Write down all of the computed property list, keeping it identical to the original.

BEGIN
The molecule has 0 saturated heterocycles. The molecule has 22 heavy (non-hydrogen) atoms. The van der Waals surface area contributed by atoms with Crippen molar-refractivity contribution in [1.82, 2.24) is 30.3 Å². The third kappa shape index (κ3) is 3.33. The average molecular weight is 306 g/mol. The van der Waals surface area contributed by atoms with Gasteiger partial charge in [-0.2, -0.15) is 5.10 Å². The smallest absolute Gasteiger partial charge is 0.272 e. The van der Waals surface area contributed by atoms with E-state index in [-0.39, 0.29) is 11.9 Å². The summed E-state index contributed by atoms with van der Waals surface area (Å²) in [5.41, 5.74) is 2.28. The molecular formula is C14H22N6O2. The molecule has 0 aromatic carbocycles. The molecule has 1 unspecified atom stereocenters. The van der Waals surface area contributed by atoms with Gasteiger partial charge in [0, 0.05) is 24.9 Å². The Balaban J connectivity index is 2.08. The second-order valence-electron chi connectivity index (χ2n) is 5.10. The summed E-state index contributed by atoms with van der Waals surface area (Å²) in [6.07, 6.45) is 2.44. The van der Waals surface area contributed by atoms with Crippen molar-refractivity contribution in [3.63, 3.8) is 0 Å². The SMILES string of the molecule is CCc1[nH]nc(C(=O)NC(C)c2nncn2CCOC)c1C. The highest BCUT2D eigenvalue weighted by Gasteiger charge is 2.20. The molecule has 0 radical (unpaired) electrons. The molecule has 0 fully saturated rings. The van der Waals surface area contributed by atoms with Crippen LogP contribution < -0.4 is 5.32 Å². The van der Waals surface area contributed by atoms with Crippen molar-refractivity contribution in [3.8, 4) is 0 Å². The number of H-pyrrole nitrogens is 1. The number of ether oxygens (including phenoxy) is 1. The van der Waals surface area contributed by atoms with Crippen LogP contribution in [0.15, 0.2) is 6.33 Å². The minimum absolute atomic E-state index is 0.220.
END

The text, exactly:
The molecule has 0 saturated heterocycles. The molecule has 22 heavy (non-hydrogen) atoms. The van der Waals surface area contributed by atoms with Crippen molar-refractivity contribution in [1.82, 2.24) is 30.3 Å². The third kappa shape index (κ3) is 3.33. The average molecular weight is 306 g/mol. The van der Waals surface area contributed by atoms with Gasteiger partial charge in [-0.2, -0.15) is 5.10 Å². The smallest absolute Gasteiger partial charge is 0.272 e. The van der Waals surface area contributed by atoms with E-state index in [-0.39, 0.29) is 11.9 Å². The summed E-state index contributed by atoms with van der Waals surface area (Å²) in [5.41, 5.74) is 2.28. The molecular formula is C14H22N6O2. The molecule has 0 aromatic carbocycles. The molecule has 1 unspecified atom stereocenters. The van der Waals surface area contributed by atoms with Gasteiger partial charge in [0, 0.05) is 24.9 Å². The Balaban J connectivity index is 2.08. The second-order valence-electron chi connectivity index (χ2n) is 5.10. The summed E-state index contributed by atoms with van der Waals surface area (Å²) in [6.07, 6.45) is 2.44. The van der Waals surface area contributed by atoms with Crippen molar-refractivity contribution in [3.63, 3.8) is 0 Å². The SMILES string of the molecule is CCc1[nH]nc(C(=O)NC(C)c2nncn2CCOC)c1C. The highest BCUT2D eigenvalue weighted by Gasteiger charge is 2.20. The molecule has 0 radical (unpaired) electrons. The molecule has 0 fully saturated rings. The van der Waals surface area contributed by atoms with Crippen LogP contribution < -0.4 is 5.32 Å². The van der Waals surface area contributed by atoms with Crippen molar-refractivity contribution in [3.8, 4) is 0 Å². The number of H-pyrrole nitrogens is 1. The number of ether oxygens (including phenoxy) is 1. The van der Waals surface area contributed by atoms with Crippen LogP contribution in [0.15, 0.2) is 6.33 Å². The minimum absolute atomic E-state index is 0.220.